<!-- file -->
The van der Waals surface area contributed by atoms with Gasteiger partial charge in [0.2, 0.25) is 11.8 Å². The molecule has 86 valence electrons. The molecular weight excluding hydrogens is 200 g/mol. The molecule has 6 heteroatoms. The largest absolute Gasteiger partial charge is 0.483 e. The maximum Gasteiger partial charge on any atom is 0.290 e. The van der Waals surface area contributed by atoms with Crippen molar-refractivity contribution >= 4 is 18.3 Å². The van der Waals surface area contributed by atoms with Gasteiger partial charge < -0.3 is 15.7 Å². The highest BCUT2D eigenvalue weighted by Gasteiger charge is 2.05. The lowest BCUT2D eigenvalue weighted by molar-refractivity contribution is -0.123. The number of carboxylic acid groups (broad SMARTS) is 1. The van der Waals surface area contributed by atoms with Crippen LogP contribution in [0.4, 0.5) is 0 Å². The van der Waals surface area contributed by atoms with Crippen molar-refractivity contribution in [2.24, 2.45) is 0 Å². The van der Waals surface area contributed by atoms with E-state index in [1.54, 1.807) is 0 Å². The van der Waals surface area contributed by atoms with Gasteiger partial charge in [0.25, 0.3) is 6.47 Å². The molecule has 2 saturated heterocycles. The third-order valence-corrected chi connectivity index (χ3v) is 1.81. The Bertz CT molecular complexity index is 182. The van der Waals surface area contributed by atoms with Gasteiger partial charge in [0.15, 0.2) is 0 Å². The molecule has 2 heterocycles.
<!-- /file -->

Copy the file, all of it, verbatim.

The van der Waals surface area contributed by atoms with Gasteiger partial charge in [0.2, 0.25) is 11.8 Å². The molecule has 86 valence electrons. The molecular weight excluding hydrogens is 200 g/mol. The molecule has 6 heteroatoms. The largest absolute Gasteiger partial charge is 0.483 e. The maximum Gasteiger partial charge on any atom is 0.290 e. The van der Waals surface area contributed by atoms with Crippen molar-refractivity contribution >= 4 is 18.3 Å². The van der Waals surface area contributed by atoms with Gasteiger partial charge < -0.3 is 15.7 Å². The highest BCUT2D eigenvalue weighted by Gasteiger charge is 2.05. The lowest BCUT2D eigenvalue weighted by molar-refractivity contribution is -0.123. The number of carboxylic acid groups (broad SMARTS) is 1. The van der Waals surface area contributed by atoms with Crippen LogP contribution in [0.4, 0.5) is 0 Å². The van der Waals surface area contributed by atoms with Crippen molar-refractivity contribution in [2.24, 2.45) is 0 Å². The van der Waals surface area contributed by atoms with E-state index in [1.54, 1.807) is 0 Å². The van der Waals surface area contributed by atoms with Gasteiger partial charge in [0.25, 0.3) is 6.47 Å². The molecule has 2 saturated heterocycles. The third-order valence-corrected chi connectivity index (χ3v) is 1.81. The Bertz CT molecular complexity index is 182. The van der Waals surface area contributed by atoms with Gasteiger partial charge in [0.15, 0.2) is 0 Å². The molecule has 2 heterocycles.